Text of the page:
7 Clean Beauty Brands That Are Great For People With Autoimmune Conditions and Allergies
Taking good care of our skin is one of the best methods of self-care. Truth be told I’ve neglected mine for some time now. I used to use far too many products on my skin without educating myself on what was in them. For me, it used to be about what a product offered me aesthetically.
Anything that promised brighter, more dewy skin was either in my skincare cupboard or on my list of things to try. Anything that advertised a natural glow pricked up my ears. That ‘Kate Bosworth in Blue Crush’ natural glow. Don’t get me wrong, I would love my skin to have these qualities — but not at the expense of my overall health.
If you’re someone who manages sensitivities, allergies or autoimmune conditions, this might resonate with you. I recently connected with Ashli Templer, founder of skincare brand Yours Only. The journey of creating Yours Only has helped Ashli transform her health and she is passionate about offering that education and support to others on their own health journey.
Ashli has spent her entire life battling allergies and intolerances. After finally receiving a diagnosis for various autoimmune conditions, and a food chemical sensitivity (in particular salicylates and amines), Ashli became aware of the limitations in clean skincare. There weren’t any products on the market that were free of salicylates, sulphates and parabens that catered to her sensitive skin. So she decided to create her own!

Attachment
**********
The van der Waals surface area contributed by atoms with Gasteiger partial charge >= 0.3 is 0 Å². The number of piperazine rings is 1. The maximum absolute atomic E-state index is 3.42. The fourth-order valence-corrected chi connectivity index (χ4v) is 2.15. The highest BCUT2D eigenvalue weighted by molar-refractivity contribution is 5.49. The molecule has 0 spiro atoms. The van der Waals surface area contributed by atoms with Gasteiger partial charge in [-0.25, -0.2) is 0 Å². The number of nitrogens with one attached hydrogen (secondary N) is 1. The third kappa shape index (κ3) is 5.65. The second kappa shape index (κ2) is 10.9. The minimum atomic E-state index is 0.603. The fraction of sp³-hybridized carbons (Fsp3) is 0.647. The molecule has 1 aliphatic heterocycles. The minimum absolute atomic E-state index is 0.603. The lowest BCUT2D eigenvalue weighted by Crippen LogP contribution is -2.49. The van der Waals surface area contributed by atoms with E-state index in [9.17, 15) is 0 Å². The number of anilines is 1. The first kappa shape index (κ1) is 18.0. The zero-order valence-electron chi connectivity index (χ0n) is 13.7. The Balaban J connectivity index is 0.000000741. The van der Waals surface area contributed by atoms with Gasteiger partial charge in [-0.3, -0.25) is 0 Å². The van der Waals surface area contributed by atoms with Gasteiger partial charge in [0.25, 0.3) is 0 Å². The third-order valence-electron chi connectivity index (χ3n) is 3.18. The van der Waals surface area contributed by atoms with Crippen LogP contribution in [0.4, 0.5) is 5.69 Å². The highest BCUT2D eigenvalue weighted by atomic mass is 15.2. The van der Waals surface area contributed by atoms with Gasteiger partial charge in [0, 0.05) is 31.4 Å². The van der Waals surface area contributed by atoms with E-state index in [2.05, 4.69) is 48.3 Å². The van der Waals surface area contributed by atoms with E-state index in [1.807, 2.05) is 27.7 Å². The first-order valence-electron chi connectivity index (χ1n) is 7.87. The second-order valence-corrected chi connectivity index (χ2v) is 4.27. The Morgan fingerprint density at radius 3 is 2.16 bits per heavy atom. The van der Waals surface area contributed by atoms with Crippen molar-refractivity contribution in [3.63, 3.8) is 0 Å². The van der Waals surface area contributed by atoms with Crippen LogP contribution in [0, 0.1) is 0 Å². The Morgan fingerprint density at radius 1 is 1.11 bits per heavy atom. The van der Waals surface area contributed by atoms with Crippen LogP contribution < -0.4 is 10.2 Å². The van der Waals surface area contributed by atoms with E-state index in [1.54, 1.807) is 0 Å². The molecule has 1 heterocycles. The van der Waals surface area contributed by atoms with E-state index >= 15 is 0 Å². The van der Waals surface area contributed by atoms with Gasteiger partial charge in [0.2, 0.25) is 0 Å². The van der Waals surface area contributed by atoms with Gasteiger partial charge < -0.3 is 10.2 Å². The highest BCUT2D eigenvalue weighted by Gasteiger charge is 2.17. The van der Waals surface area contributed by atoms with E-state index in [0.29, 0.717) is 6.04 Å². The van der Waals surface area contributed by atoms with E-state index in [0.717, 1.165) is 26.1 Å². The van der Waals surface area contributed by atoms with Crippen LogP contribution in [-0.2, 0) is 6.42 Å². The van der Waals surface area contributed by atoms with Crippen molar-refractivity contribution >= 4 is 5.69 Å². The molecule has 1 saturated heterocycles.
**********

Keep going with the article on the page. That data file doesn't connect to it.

Skin is our largest organ and protects our body. So, in other words, skincare plays a massive role in our overall health and educating ourselves on safe ingredients is very empowering.
Several years ago I found out that I had endometriosis; a chronic condition that may have links to autoimmune conditions. I started reading about some of the things I could do to a) help my body heal after surgery, and b) help my body in general. It was quite a scare for me. From that point on, I made the choice to take better care of my body. At the time I was already quite conscious of the foods I was eating (and avoiding), so I figured if I was drinking green breakfast smoothies, I should also be applying cleaner products that I knew were safe and compatible with human skin.
Ashli and I spoke in great detail about ‘clean beauty’, what constitutes this definition, and the difference between clean and natural:
“There is no regulatory body that defines what clean beauty is and every brand has their own definition of clean.” For Ashli, it’s more about what ingredients are not in Yours Only products: parabens, phthalates, PEGs, ethanolamines, chemical sunscreens, synthetic fragrance, BHT, and BHA.
Founder of Bond Clean Beauty, Clare McGrowdie, defines clean beauty really well. Clare has formulated an easy to follow list of chemicals and nasties to avoid in your skincare. She calls this the Bond’s Baddies guide.
Natural products use ingredients sourced from the environment and some botanicals, just like synthetic ingredients can be irritating. I spoke to the CEO of Lesse, Neada Deters, who said Lesse formulates their products for efficacy but also to help treat and prevent irritation and sensitivity. Neada shared with me; “Lesse uses organic ingredients because it’s a way to ensure those botanicals are high quality and safe, and not grown in a damaging way to the planet. But you can formulate for sensitive skin using botanicals if done considerately, with essential oils greater than one per cent.”